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The Global Organ ShortageEconomic Causes, Human Consequences, Policy Responses$
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T. Randolph Beard, David L. Kaserman, and Rigmar Osterkamp

Print publication date: 2013

Print ISBN-13: 9780804784092

Published to Stanford Scholarship Online: June 2013

DOI: 10.11126/stanford/9780804784092.001.0001

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PRINTED FROM STANFORD SCHOLARSHIP ONLINE (www.stanford.universitypressscholarship.com). (c) Copyright Stanford University Press, 2019. All Rights Reserved. An individual user may print out a PDF of a single chapter of a monograph in SSO for personal use.date: 21 September 2019

Introduction

Introduction

Chapter:
(p.1) 1 Introduction
Source:
The Global Organ Shortage
Publisher:
Stanford University Press
DOI:10.11126/stanford/9780804784092.003.0001

This introductory chapter first sets out the book's main arguments, that the problems of organ transplantation, and the shortages of organs for that purpose, are not unsolvable. The primary problems are not technological but are instead political and moral, and we have the means now to resolve the shortage over a reasonable period if we choose to do so. It suggests that any practical solution to the organ shortages under current technological means must involve paying meaningful compensation to donors for their willingness to donate. Compensation may be paid both to the families of deceased donors and to living donors (in the case of kidneys). It further proposes the establishment of public monopsony buyers for organs, and argues that such a system may be adequately managed to produce greatly improved patient outcomes while saving money and avoiding serious moral failings. An overview of the subsequent chapters is also presented.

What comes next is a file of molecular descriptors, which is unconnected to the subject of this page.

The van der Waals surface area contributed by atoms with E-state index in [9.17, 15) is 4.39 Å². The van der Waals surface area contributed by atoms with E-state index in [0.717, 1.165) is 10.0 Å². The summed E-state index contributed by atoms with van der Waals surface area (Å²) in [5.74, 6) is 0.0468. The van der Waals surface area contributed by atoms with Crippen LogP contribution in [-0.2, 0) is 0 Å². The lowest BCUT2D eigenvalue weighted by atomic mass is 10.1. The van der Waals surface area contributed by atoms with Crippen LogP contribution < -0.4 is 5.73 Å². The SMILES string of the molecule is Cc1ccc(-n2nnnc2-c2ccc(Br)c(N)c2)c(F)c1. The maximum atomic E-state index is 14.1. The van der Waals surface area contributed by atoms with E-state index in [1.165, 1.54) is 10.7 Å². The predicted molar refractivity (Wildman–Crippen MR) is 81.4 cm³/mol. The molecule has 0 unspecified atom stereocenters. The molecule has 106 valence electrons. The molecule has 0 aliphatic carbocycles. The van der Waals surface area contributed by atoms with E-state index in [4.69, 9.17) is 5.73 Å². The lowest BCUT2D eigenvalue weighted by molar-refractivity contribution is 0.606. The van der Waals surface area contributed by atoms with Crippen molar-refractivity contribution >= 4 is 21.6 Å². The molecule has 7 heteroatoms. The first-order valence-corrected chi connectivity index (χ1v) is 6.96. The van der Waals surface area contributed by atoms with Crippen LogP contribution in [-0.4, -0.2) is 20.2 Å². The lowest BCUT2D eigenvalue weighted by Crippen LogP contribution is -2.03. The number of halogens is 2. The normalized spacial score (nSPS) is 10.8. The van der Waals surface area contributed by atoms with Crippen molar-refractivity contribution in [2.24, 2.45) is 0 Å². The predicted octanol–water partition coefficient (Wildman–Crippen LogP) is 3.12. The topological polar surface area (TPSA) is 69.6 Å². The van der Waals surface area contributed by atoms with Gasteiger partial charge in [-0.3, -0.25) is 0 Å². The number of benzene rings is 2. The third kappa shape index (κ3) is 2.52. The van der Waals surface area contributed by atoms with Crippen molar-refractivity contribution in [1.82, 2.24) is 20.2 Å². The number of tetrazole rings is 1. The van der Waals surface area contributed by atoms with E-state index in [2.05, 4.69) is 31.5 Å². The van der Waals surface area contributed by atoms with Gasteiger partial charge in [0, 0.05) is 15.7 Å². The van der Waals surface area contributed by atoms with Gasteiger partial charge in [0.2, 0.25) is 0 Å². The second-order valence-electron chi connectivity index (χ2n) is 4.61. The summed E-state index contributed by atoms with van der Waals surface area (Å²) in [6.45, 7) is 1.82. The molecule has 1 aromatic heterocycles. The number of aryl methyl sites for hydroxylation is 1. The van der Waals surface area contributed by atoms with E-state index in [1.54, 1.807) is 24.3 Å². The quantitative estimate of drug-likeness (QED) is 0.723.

Keywords:   organ transplantation, organ shortages, donor compensation, organ donors, monopsony

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